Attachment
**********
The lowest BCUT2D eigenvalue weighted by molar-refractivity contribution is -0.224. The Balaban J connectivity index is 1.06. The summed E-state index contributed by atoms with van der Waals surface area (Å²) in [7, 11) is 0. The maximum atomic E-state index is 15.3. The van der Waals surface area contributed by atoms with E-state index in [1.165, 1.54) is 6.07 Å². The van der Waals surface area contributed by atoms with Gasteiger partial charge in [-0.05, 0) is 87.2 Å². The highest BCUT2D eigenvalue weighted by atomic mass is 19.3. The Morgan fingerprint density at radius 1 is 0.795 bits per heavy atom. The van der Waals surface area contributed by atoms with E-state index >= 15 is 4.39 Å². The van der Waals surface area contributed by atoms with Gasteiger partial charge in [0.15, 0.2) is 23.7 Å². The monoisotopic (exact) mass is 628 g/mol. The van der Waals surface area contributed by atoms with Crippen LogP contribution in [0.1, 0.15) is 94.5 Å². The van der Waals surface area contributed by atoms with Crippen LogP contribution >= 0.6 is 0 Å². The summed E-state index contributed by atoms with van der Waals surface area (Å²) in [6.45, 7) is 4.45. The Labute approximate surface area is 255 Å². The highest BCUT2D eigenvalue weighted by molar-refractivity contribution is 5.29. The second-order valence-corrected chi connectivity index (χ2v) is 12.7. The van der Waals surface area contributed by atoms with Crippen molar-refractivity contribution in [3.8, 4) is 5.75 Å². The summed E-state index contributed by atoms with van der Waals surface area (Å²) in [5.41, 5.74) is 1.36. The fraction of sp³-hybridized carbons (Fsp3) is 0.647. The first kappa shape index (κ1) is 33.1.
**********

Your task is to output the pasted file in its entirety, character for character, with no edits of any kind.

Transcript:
The lowest BCUT2D eigenvalue weighted by molar-refractivity contribution is -0.224. The Balaban J connectivity index is 1.06. The summed E-state index contributed by atoms with van der Waals surface area (Å²) in [7, 11) is 0. The maximum atomic E-state index is 15.3. The van der Waals surface area contributed by atoms with E-state index in [1.165, 1.54) is 6.07 Å². The van der Waals surface area contributed by atoms with Gasteiger partial charge in [-0.05, 0) is 87.2 Å². The highest BCUT2D eigenvalue weighted by atomic mass is 19.3. The Morgan fingerprint density at radius 1 is 0.795 bits per heavy atom. The van der Waals surface area contributed by atoms with E-state index >= 15 is 4.39 Å². The van der Waals surface area contributed by atoms with Gasteiger partial charge in [0.15, 0.2) is 23.7 Å². The monoisotopic (exact) mass is 628 g/mol. The van der Waals surface area contributed by atoms with Crippen LogP contribution in [0.1, 0.15) is 94.5 Å². The van der Waals surface area contributed by atoms with Crippen LogP contribution >= 0.6 is 0 Å². The summed E-state index contributed by atoms with van der Waals surface area (Å²) in [6.45, 7) is 4.45. The Labute approximate surface area is 255 Å². The highest BCUT2D eigenvalue weighted by molar-refractivity contribution is 5.29. The second-order valence-corrected chi connectivity index (χ2v) is 12.7. The van der Waals surface area contributed by atoms with Crippen molar-refractivity contribution in [3.8, 4) is 5.75 Å². The summed E-state index contributed by atoms with van der Waals surface area (Å²) in [5.41, 5.74) is 1.36. The fraction of sp³-hybridized carbons (Fsp3) is 0.647. The first kappa shape index (κ1) is 33.1.